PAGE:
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Zinc is a mineral that's important to the body in many ways. Zinc keeps the immune system strong, helps heal wounds, and supports normal growth.

Zinc deficiency occurs frequently in developing countries. Zinc deficiency in the U.S. is rare since most diets provide more than the recommended dietary allowance.

Why do people take zinc?

Zinc has become a popular treatment for the common cold. The evidence for zinc is controversial and contradictory. Some studies have found that zinc lozenges may reduce the duration of cold, perhaps by as much as 50%. However, many other studies have found no benefit from zinc for colds.

Zinc helps fight infection and heal wounds. However, if you already have enough zinc from your diet, it is not clear that getting even more -- from supplements -- has a benefit.

Topical zinc is used to treat diaper rash and skin irritations. Zinc has also been shown to help with ulcers, ADHD, acne, sickle cell anemia, and other conditions.

In addition, zinc has also been studied as a treatment for herpes, high cholesterol, rheumatoid arthritis, HIV, and more. However, the evidence of zinc's benefit for these conditions is inconclusive.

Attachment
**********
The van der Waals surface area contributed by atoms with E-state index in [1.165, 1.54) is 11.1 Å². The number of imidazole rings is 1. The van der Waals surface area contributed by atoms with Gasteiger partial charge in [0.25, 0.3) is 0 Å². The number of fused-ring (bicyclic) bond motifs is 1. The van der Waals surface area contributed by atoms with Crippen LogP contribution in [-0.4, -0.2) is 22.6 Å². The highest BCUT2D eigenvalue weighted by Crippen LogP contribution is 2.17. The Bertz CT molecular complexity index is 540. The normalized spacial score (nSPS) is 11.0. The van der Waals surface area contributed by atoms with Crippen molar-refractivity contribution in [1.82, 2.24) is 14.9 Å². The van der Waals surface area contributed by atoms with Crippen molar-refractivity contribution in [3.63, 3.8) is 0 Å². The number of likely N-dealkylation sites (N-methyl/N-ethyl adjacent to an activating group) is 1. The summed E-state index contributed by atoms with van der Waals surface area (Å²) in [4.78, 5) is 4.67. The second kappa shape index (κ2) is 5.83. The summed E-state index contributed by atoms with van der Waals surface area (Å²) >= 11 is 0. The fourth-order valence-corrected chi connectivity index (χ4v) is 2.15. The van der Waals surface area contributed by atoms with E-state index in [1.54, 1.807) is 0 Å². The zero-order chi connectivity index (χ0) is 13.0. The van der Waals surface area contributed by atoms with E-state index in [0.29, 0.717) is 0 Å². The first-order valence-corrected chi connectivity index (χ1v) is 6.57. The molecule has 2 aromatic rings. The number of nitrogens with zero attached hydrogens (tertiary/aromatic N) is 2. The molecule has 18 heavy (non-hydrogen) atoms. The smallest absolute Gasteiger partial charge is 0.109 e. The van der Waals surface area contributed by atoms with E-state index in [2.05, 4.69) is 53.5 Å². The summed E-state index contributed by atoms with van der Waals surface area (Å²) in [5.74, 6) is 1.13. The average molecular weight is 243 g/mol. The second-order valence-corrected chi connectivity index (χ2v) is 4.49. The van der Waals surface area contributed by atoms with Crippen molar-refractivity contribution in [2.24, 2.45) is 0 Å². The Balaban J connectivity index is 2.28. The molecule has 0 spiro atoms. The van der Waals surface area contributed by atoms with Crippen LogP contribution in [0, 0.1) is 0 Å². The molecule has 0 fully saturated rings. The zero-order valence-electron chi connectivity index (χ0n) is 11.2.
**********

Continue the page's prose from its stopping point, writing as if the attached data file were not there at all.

Zinc may be part of an effective treatment for age-related macular degeneration, but more proof is needed.

Health care providers may recommend zinc supplements for people who have zinc deficiencies. Strict vegetarians, breastfeeding women, alcohol abusers, and people who have a poor diet are at higher risk for zinc deficiency. So are those with certain digestive problems, such as Crohn's disease.

How much zinc should you take?

The recommended dietary allowance (RDA) includes the zinc you get from both the food you eat and any supplements you take.


Recommended Dietary Allowance (RDA) of Zinc


7 months to 3 years

3 mg/day

4-8 years

5 mg/day

9-13 years

8 mg/day


14-18 years

9 mg/day

19 years and up

8 mg/day


14-18 years: 12 mg/day

19 years and over: 11 mg/day


14-18 years: 13 mg/day

19 years and over: 12 mg/day


14 years and up

11 mg/day

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